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Azémia ou Les Sauvages

When Azémia ou Les Sauvages is created at the Comédie-Italienne in Paris on May 3rd, 1787, the opéra comique is a genre in full development, fostered by the uprising publishing industry, the travelling of touring companies and the multiplication of theatres in the Provinces. This is Dalayrac’s 6th opéra-comique and his 3rd collaboration with librettist Ange-Étienne-Xavier Poisson de La Chabeaussière.

A new version in verses titled Azémia ou Le Nouveau Robinson was given in Fontainebleau in 1786 without meeting the expected success. There were lengths, inconsistencies in the synopsis, and the music failed to convince the public. The composer made important modifications: the work was set in prose and became Azémia ou Les Sauvages; Sir Richard, the Englishman castaway on the island, was renamed Édouin and, as Dalayrac himself precised it, “the end of the second act, the march of the third act, the finale, everything is changed, no more fire, no more ship, no more inconvenience.” As such, the new plot of Azémia, the catching melodies, the exotic sets and the casting with the famous Mrs Dugazon in the title role were more to the taste of the audience of the Comédie-Italienne.

The overture fulfills its dramatic role in setting the plot and announcing the future events. Dalayrac proves to be original by using pantomime, ballet beeing used until now in scenes concluding an opera or an act. Pantomine has a major role throughout the opera for the composer uses it every time the Savages appear. Dance is also important through the quote of the “Dance of the Savages”, from Les Indes galantes by Jean-Philippe Rameau.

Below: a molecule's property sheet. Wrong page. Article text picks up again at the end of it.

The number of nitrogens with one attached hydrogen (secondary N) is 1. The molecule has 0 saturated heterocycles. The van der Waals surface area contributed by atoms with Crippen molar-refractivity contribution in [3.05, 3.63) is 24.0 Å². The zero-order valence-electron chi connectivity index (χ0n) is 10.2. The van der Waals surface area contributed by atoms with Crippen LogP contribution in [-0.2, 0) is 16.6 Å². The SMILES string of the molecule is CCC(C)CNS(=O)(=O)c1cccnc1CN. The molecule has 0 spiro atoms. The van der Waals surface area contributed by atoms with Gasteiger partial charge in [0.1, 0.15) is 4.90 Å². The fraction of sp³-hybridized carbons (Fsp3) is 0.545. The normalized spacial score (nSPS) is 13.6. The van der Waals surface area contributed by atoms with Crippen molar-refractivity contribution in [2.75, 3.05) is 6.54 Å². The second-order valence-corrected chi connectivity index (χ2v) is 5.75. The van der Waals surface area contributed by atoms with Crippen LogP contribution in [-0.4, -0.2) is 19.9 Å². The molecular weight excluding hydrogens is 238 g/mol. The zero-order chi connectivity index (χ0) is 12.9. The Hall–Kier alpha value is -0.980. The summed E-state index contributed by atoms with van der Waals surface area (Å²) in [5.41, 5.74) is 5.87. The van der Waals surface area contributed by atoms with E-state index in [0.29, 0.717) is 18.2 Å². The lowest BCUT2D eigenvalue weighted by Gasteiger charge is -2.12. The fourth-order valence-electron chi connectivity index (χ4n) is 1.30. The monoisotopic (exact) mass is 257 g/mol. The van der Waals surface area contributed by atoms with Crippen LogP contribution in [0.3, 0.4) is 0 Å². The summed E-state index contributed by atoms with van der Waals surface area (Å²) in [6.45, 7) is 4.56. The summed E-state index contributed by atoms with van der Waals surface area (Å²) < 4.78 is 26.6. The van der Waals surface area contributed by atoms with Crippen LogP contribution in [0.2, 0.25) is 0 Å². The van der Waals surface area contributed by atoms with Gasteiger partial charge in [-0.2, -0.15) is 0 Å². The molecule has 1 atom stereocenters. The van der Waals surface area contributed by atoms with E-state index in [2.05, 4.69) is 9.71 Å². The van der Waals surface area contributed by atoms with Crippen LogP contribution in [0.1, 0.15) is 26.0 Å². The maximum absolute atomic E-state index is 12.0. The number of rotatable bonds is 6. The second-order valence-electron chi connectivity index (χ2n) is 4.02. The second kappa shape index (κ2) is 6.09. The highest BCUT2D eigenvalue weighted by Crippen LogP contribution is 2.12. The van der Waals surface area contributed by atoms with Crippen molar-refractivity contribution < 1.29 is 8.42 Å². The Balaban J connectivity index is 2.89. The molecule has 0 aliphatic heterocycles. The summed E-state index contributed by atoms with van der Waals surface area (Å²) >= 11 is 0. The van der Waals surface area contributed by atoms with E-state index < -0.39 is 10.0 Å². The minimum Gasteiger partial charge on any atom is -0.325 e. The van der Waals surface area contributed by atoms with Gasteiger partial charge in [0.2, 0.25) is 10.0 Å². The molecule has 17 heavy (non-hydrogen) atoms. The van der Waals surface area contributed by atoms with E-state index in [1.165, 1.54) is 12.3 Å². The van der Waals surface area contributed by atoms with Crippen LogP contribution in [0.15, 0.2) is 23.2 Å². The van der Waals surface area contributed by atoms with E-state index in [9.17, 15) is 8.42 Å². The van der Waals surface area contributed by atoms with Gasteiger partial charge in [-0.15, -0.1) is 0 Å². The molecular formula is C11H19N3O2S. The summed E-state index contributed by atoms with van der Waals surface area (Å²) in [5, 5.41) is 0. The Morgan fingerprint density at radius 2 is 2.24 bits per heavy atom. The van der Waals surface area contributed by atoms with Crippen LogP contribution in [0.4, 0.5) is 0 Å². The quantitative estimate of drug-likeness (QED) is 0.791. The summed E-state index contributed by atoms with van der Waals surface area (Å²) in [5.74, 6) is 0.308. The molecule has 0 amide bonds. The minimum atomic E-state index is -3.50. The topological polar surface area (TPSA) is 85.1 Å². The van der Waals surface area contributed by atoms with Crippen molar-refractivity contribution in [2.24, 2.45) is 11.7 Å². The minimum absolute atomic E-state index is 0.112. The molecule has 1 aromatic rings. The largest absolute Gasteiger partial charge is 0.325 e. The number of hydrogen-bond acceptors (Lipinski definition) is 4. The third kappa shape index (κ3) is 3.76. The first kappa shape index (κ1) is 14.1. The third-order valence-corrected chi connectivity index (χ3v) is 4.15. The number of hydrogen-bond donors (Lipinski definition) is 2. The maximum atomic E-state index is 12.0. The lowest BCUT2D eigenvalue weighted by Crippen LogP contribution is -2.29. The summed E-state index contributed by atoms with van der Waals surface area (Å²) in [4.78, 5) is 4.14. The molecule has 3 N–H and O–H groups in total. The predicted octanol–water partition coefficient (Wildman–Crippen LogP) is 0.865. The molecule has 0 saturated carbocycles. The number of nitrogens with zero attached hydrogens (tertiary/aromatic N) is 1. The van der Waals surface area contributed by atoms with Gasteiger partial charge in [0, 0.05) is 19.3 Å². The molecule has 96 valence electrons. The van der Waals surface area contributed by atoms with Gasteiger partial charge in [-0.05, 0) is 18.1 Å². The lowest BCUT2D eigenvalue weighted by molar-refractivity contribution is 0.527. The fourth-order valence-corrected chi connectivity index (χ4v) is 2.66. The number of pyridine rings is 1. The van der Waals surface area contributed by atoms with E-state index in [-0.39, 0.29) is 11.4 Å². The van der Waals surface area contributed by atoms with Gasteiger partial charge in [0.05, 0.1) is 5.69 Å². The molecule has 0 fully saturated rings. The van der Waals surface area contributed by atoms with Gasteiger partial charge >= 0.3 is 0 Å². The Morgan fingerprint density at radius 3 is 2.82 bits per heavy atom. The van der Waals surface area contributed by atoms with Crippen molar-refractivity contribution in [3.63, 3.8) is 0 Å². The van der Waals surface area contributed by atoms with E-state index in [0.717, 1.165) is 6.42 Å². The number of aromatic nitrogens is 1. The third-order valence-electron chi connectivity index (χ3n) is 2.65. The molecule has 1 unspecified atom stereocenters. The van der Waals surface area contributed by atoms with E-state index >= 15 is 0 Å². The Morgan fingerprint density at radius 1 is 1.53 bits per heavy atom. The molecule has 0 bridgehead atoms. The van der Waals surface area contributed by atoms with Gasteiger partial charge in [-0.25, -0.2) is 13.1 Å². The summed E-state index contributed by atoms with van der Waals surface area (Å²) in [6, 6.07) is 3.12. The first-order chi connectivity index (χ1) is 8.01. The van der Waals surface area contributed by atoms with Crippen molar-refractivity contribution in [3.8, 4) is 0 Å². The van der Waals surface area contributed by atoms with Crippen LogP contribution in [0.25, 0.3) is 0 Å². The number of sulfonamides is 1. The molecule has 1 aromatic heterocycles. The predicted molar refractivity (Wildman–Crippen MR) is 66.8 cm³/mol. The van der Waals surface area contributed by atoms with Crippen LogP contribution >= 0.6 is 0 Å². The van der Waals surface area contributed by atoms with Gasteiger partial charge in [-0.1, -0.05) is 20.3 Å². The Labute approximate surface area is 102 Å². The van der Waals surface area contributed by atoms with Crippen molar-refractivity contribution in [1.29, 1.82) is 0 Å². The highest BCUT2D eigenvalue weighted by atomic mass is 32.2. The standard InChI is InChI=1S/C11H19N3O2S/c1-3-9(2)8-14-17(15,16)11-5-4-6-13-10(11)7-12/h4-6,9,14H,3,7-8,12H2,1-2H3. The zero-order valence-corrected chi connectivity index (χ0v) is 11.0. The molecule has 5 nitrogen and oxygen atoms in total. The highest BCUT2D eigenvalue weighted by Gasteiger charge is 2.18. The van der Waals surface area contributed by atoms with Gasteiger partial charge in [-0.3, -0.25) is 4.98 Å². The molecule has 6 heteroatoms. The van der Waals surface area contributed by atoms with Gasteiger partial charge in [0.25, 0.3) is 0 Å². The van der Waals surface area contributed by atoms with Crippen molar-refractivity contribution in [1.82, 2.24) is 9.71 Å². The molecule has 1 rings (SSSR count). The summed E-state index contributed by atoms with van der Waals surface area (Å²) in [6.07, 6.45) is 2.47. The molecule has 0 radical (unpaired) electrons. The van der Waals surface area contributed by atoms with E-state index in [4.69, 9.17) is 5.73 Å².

Quoting excerpts of famous works was a rather common practice in the opéra comique genre, and Dalayrac used this well-known melody in a parodic view. There is a certain liberty compared to the model: in the overture, the theme normally at the upper part is given to the bass and made in dotted rhythm. There is another “primitive” dance theme in act 3 scene 4, when the indigenous are circling the captive Spanish sailors. In this excerpt, the Savages are singing on the invented words “yak mala” on a very limited scale of notes and in a repeated rhythm.

Azémia ou Les Sauvages is one of the great successes of Dalayrac before the French Revolution with L’Éclipse totale (1782), Le Corsaire (1783) and Nina (1786). This opéra comique has been performed after the composers’s death, notably in 1812 at the Théâtre de l’Opéra-Comique with this time Émilie Gavaudan in the title role.

Marie Ramilijaona, sous la direction scientifique de Pierre Pascal,
(département de Musique et Musicologie de l’UFR ALL – Metz de l’Université de Lorraine)

Nomenclature

2 petites flûtes, 2 hautbois, 2 bassons, 2 cors, cordes

Autres formes

(couverture de Azémia ou Les Sauvages)

Azémia ou Les Sauvages

(couverture de Azémya ou Les Sauvages)

Azémya ou Les Sauvages

ouverture
(couverture de Azémya ou Les Sauvages)

Azémya ou Les Sauvages

ouverture